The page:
IoT market keeps growing, with no end in sight

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31 October 2017 | 0

With all the hype it is getting, you might think the Internet of Things (IoT) simply could not gain any more momentum. Well, think again, because new market research and a wave of global IoT investments from sovereign nations and top-name companies keeps on accelerating the IoT momentum.

Growth, growth and more growth
First off, IHS Markit has published a new ebook in which it predicts serious growth for IoT: “The number of connected IoT devices worldwide will jump 12% on average annually, from nearly 27 billion in 2017 to 125 billion in 2030.”

According to the ebook, entitled “The Internet of Things: a movement, not a market,” that growth “is impacting virtually all stages of industry and nearly all market areas — from raw materials to production to distribution and even the consumption of final goods.”

One critical impact of that is “Global data transmissions are expected to increase from 20 to 25% annually to 50% per year, on average, in the next 15 years.”

Perhaps that is why China is reportedly shifting focus from semiconductors to IoT and smart devices. According to another report, “Beijing envisions spending about $150 billion (€129 billion) over 10 years to achieve a leading position in design and manufacturing.”

Sure, smart devices incorporate plenty of semiconductor processes and sensors, but the shift still seems significant.

The ruler of Dubai, Sheikh Mohammed bin Rashid Al Maktoum, is also interested in IoT. His Smart Dubai Plan 2021 calls for leveraging IoT to help transition to a completely paperless government.

Biggest players scramble to invest
At the same time, big-name companies around the world are ramping up their own IoT initiatives.

Dell is creating a new IoT division and opening IoT labs in locations around the world. The new division will be headed by Ray O’Farrell, the chief technology officer of VMware, and funded with a $1 billion (€859 million) R&D budget over three years to develop. Its charter? To create new, more productive IoT products to work with Dell’s existing portfolio. A new IoT partner programme aimed at predictive analytics is also in the works.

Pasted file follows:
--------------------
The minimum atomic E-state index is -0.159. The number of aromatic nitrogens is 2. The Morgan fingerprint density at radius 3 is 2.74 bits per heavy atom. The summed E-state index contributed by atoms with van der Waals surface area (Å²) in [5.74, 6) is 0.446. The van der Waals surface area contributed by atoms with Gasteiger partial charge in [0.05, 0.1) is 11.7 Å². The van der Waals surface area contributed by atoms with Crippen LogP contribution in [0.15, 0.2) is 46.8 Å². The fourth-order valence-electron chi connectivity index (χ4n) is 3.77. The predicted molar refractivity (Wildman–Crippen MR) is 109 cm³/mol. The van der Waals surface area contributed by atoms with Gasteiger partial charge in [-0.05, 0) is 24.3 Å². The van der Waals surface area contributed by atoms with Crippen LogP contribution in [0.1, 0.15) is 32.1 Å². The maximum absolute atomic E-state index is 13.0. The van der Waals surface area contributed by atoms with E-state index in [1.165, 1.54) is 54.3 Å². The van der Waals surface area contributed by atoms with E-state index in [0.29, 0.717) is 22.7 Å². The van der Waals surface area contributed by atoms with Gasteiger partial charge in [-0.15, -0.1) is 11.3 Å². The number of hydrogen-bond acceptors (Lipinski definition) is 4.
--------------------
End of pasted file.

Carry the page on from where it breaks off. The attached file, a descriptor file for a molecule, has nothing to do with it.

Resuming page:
But Dell’s billion is a drop in the bucket compared to China’s Alibaba Group, which plans to spend $15 billion (€12.9 billion) over three years on research and development in several areas, including artificial intelligence, quantum computing and, of course, IoT. Like Dell, it plans to open a series of global research labs in China, Russia and the United States.

Samsung, Salesforce and Toshiba
And at the Samsung Developer Conference 2017, the company said it is combining three IoT services into a single IoT platform. SmartThings, Samsung Connect, and ARTIK will be folded into the SmartThings Cloud, designed to offer developers a single, open hub for all Samsung IoT devices. The centre piece is a single cloud API across all SmartThings-compatible products.

Salesforce, for its part, recently re-energised it IoT efforts with the launch of the IoT Cloud Explorer Edition. It’s designed to make it easier for non-technical folks to understand and use IoT data and devices. Of course, the idea is to help users incorporate that data into other Salesforce products, including the Salesforce Service Cloud, which debuted in 2015.

Toshiba, meanwhile, says it will boost its IoT R&D team by 50% in the next three years. The company plans to hire an additional 500 people to bring the team at Toshiba Digital Solutions to 1,500.

One could go on and on, but you get the picture. The world’s biggest players are convinced IoT is the future, and they are investing serious capital to make sure they stay relevant as the market mushrooms.

 

IDG News Service

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